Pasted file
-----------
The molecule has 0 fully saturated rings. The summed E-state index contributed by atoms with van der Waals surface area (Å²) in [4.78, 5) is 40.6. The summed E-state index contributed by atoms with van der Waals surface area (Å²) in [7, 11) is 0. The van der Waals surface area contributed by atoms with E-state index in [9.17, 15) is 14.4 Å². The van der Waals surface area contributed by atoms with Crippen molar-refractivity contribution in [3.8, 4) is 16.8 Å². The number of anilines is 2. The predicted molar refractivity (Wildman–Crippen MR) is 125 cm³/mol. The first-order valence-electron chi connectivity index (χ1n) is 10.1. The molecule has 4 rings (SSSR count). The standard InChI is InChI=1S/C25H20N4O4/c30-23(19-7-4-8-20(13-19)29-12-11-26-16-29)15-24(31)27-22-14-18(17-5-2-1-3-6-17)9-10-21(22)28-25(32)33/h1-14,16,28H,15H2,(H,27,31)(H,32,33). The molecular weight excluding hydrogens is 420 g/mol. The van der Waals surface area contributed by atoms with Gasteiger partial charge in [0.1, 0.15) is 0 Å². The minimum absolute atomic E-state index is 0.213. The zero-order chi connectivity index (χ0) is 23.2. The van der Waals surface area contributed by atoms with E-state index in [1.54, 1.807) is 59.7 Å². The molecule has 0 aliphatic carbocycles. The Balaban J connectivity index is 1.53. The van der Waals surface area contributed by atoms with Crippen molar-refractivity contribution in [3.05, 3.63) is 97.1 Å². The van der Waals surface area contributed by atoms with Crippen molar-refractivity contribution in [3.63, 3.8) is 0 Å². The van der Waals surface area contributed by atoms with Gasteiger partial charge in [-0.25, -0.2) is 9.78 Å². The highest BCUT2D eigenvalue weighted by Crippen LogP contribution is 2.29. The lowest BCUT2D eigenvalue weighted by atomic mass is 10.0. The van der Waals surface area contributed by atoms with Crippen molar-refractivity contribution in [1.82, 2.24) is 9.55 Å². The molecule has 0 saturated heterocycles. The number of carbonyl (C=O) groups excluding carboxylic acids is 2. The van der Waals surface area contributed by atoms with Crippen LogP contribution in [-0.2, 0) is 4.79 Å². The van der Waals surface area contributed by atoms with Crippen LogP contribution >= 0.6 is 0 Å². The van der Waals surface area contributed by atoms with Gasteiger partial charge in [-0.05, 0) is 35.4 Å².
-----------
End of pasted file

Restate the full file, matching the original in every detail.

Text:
The molecule has 0 fully saturated rings. The summed E-state index contributed by atoms with van der Waals surface area (Å²) in [4.78, 5) is 40.6. The summed E-state index contributed by atoms with van der Waals surface area (Å²) in [7, 11) is 0. The van der Waals surface area contributed by atoms with E-state index in [9.17, 15) is 14.4 Å². The van der Waals surface area contributed by atoms with Crippen molar-refractivity contribution in [3.8, 4) is 16.8 Å². The number of anilines is 2. The predicted molar refractivity (Wildman–Crippen MR) is 125 cm³/mol. The first-order valence-electron chi connectivity index (χ1n) is 10.1. The molecule has 4 rings (SSSR count). The standard InChI is InChI=1S/C25H20N4O4/c30-23(19-7-4-8-20(13-19)29-12-11-26-16-29)15-24(31)27-22-14-18(17-5-2-1-3-6-17)9-10-21(22)28-25(32)33/h1-14,16,28H,15H2,(H,27,31)(H,32,33). The molecular weight excluding hydrogens is 420 g/mol. The van der Waals surface area contributed by atoms with Gasteiger partial charge in [0.1, 0.15) is 0 Å². The minimum absolute atomic E-state index is 0.213. The zero-order chi connectivity index (χ0) is 23.2. The van der Waals surface area contributed by atoms with E-state index in [1.54, 1.807) is 59.7 Å². The molecule has 0 aliphatic carbocycles. The Balaban J connectivity index is 1.53. The van der Waals surface area contributed by atoms with Crippen molar-refractivity contribution in [3.05, 3.63) is 97.1 Å². The van der Waals surface area contributed by atoms with Crippen molar-refractivity contribution in [3.63, 3.8) is 0 Å². The van der Waals surface area contributed by atoms with Gasteiger partial charge in [-0.25, -0.2) is 9.78 Å². The highest BCUT2D eigenvalue weighted by Crippen LogP contribution is 2.29. The lowest BCUT2D eigenvalue weighted by atomic mass is 10.0. The van der Waals surface area contributed by atoms with Crippen molar-refractivity contribution in [1.82, 2.24) is 9.55 Å². The molecule has 0 saturated heterocycles. The number of carbonyl (C=O) groups excluding carboxylic acids is 2. The van der Waals surface area contributed by atoms with Crippen LogP contribution in [-0.2, 0) is 4.79 Å². The van der Waals surface area contributed by atoms with Crippen LogP contribution >= 0.6 is 0 Å². The van der Waals surface area contributed by atoms with Gasteiger partial charge in [-0.05, 0) is 35.4 Å².